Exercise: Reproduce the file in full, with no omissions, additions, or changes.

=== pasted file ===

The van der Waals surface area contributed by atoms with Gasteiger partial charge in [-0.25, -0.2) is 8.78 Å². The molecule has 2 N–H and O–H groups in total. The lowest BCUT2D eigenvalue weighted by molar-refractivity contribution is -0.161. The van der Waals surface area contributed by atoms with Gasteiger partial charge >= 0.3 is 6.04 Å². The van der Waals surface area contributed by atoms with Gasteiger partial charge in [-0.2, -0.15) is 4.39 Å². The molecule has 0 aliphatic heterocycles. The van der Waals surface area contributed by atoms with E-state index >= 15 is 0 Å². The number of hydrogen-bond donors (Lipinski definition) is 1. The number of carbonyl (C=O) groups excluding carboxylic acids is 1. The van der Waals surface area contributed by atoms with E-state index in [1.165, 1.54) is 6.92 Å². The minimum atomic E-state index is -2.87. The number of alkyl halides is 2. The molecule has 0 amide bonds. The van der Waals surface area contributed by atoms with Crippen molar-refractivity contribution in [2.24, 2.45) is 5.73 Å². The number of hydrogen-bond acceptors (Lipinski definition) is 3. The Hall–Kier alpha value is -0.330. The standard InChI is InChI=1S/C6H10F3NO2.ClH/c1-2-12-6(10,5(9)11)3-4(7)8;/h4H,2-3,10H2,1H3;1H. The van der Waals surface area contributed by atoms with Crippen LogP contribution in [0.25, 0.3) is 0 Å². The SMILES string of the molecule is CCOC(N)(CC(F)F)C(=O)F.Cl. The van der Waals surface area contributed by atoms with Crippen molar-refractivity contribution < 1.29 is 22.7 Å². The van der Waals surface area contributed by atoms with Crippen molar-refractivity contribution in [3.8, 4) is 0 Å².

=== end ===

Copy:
The van der Waals surface area contributed by atoms with Gasteiger partial charge in [-0.25, -0.2) is 8.78 Å². The molecule has 2 N–H and O–H groups in total. The lowest BCUT2D eigenvalue weighted by molar-refractivity contribution is -0.161. The van der Waals surface area contributed by atoms with Gasteiger partial charge >= 0.3 is 6.04 Å². The van der Waals surface area contributed by atoms with Gasteiger partial charge in [-0.2, -0.15) is 4.39 Å². The molecule has 0 aliphatic heterocycles. The van der Waals surface area contributed by atoms with E-state index >= 15 is 0 Å². The number of hydrogen-bond donors (Lipinski definition) is 1. The number of carbonyl (C=O) groups excluding carboxylic acids is 1. The van der Waals surface area contributed by atoms with E-state index in [1.165, 1.54) is 6.92 Å². The minimum atomic E-state index is -2.87. The number of alkyl halides is 2. The molecule has 0 amide bonds. The van der Waals surface area contributed by atoms with Crippen molar-refractivity contribution in [2.24, 2.45) is 5.73 Å². The number of hydrogen-bond acceptors (Lipinski definition) is 3. The Hall–Kier alpha value is -0.330. The standard InChI is InChI=1S/C6H10F3NO2.ClH/c1-2-12-6(10,5(9)11)3-4(7)8;/h4H,2-3,10H2,1H3;1H. The van der Waals surface area contributed by atoms with Crippen LogP contribution in [0.25, 0.3) is 0 Å². The SMILES string of the molecule is CCOC(N)(CC(F)F)C(=O)F.Cl. The van der Waals surface area contributed by atoms with Crippen molar-refractivity contribution < 1.29 is 22.7 Å². The van der Waals surface area contributed by atoms with Crippen molar-refractivity contribution in [3.8, 4) is 0 Å².